Explainer: How SA’s voluntary assisted dying system will work

On January 31, South Australians will be able to access to voluntary assisted dying. Exactly how will it work and who is eligible? InDaily speaks to the doctor in charge of the rollout to find out.

Jan 20, 2023, updated Jan 23, 2023
Dr Chris Moy chaired the SA Voluntary Assisted Dying Implementation Taskforce. Photo: Supplied

Dr Chris Moy chaired the SA Voluntary Assisted Dying Implementation Taskforce. Photo: Supplied

It took state parliament 17 attempts in 26 years to pass historic laws that make it legal for those suffering an incurable illness to decide when and where they die.

The legislative change follows decades of advocacy, with those in support arguing voluntary assisted dying (VAD) will offer people a safe and dignified way to end their life.

But the passing of the legislation back in 2021 was just the first hurdle. Since then, a taskforce led by former Australian Medical Association vice-president Dr Chris Moy has been figuring out how to implement the laws by January 31.

“This is a huge social change occurring from the 31st of January – one which has been extremely welcomed by a large proportion of the population,” Moy tells InDaily.  

“But, also at the same time, we’re cognisant of the fact there’s a lot of trepidation by a lot of other people out there, including by a significant proportion of health practitioners and doctors.

“We need to build their confidence around this over time.”

Here, Moy and InDaily explain how the Voluntary Assisted Dying Act 2021 will work.

What is VAD?

VAD allows eligible people to voluntarily access and self-administer, or in some cases have a doctor administer, a medication that will cause their death.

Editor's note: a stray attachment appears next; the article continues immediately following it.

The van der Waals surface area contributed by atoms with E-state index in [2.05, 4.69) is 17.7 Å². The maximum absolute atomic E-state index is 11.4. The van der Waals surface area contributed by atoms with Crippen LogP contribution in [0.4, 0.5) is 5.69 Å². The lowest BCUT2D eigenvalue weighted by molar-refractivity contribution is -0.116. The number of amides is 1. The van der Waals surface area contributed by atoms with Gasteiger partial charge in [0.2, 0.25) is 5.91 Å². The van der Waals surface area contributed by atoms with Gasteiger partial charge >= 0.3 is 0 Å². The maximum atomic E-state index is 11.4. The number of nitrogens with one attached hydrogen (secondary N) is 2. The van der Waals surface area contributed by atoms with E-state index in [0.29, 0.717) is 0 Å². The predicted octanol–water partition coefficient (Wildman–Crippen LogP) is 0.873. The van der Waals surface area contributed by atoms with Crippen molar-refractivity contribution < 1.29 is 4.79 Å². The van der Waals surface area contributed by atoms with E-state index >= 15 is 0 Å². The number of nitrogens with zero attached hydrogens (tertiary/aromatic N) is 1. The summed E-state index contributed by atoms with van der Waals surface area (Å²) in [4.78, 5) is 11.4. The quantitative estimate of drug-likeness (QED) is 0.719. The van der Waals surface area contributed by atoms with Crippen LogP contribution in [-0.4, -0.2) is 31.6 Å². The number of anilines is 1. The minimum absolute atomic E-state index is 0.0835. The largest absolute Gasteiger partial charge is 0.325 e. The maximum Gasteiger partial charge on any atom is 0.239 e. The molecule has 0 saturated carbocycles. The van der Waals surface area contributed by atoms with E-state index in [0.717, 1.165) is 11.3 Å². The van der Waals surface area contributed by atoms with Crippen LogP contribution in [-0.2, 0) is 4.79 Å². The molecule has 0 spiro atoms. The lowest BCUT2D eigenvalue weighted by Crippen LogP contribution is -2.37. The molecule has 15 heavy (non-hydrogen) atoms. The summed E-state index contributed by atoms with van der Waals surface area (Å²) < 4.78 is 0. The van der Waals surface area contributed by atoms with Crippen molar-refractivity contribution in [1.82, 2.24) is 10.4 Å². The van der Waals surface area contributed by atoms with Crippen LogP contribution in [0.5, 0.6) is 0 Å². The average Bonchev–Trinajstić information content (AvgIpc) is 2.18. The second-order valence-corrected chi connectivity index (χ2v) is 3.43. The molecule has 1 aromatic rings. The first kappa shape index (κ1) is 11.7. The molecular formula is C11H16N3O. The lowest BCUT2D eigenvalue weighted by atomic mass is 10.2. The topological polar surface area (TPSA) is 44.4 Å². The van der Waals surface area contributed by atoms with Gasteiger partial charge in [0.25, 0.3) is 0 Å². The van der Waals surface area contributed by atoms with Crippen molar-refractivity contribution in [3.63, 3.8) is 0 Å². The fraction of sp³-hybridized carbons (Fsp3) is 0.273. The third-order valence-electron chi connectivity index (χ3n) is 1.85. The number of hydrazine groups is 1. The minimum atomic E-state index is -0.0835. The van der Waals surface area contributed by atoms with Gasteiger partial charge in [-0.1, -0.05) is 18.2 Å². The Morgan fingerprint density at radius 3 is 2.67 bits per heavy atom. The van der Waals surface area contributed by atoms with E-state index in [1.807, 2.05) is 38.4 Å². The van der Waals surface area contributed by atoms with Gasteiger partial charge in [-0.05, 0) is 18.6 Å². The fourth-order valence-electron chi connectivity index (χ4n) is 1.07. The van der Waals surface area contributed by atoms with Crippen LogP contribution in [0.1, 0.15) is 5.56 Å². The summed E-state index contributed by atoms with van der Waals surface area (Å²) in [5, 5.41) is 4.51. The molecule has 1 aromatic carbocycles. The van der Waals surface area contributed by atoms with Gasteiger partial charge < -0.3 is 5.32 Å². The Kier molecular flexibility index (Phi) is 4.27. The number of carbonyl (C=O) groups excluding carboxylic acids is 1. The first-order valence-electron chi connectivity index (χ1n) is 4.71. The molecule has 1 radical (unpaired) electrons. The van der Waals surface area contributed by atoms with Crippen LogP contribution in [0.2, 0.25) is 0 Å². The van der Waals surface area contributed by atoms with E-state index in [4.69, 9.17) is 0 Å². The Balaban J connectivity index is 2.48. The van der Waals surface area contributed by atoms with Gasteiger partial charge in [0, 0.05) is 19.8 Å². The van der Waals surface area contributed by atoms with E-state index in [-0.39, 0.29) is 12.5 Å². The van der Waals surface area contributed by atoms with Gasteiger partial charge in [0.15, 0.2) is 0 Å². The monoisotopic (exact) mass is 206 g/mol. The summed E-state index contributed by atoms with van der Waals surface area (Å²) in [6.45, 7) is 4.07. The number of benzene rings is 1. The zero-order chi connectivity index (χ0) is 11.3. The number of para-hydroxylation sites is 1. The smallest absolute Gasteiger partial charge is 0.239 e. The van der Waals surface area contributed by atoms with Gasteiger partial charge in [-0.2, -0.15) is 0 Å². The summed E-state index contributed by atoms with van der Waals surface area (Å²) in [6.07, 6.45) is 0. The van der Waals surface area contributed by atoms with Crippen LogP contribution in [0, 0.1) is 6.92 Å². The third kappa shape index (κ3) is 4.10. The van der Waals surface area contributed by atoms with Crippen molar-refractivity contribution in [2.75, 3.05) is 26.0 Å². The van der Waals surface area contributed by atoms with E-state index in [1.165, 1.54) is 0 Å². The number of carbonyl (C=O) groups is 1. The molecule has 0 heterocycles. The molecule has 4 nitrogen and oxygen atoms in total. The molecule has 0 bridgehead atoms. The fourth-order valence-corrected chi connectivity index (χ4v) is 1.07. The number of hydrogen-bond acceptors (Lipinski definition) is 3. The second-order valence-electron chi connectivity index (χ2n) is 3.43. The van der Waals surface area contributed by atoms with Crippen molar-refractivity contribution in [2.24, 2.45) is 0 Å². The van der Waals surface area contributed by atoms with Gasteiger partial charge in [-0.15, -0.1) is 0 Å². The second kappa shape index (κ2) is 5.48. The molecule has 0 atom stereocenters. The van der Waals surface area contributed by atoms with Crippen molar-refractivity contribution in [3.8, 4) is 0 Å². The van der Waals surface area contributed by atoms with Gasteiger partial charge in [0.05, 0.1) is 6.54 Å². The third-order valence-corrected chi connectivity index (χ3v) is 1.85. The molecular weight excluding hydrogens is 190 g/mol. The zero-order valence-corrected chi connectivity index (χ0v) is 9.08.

There are multiple safeguards set out in the legislation which ensure that only eligible people can access VAD, and to protect people from being coerced into it.

Those who do not want to receive VAD will still have access to palliative care services.

“In palliative care, the aim of treatment is to maintain the comfort and dignity of the patient and to give them whatever medication is required to reduce pain and control their symptoms,” Moy explains.

“For voluntary assisted dying, a doctor assists a patient in being able to end their life at the time that they choose.

“It (VAD) is another choice, but it’s not going to replace palliative care.”

Who can access VAD?  

“The criteria for access is very clear and the person has to meet all of the eligibility criteria,” Moy says.

Those wanting to access VAD in South Australia must:

  • Be aged over 18 years.
  • Be an Australian citizen or permanent resident.
  • Have lived in South Australia for at least 12 months when they make their first request.
  • Have decision-making capacity.
  • Be acting freely and without coercion.
  • Have been diagnosed with a disease, illness or medical condition that is incurable, advanced and progressive, will cause death within six months (or 12 months if they have a neurodegenerative disease), and is causing suffering in a manner that they consider is intolerable.

People with dementia, mental illness or disability cannot access VAD unless they meet all of the eligibility criteria, including having an advanced disease likely to cause death and decision-making capacity.

If you want to access VAD and believe you are eligible, what should you do?

Moy says if someone wants to access VAD, they must first raise the subject with a doctor such as their GP, or a nurse.

He says it is important for people to understand that doctors and other health workers are legally prevented from being the first to raise VAD as an option with patients.

“The individual has to bring up the subject themselves and have to request it (VAD) unambiguously before a doctor can discuss this as an option with them,” he says.

“It’s really important that patients understand that, otherwise they might wonder why a doctor might not be bringing up the subject.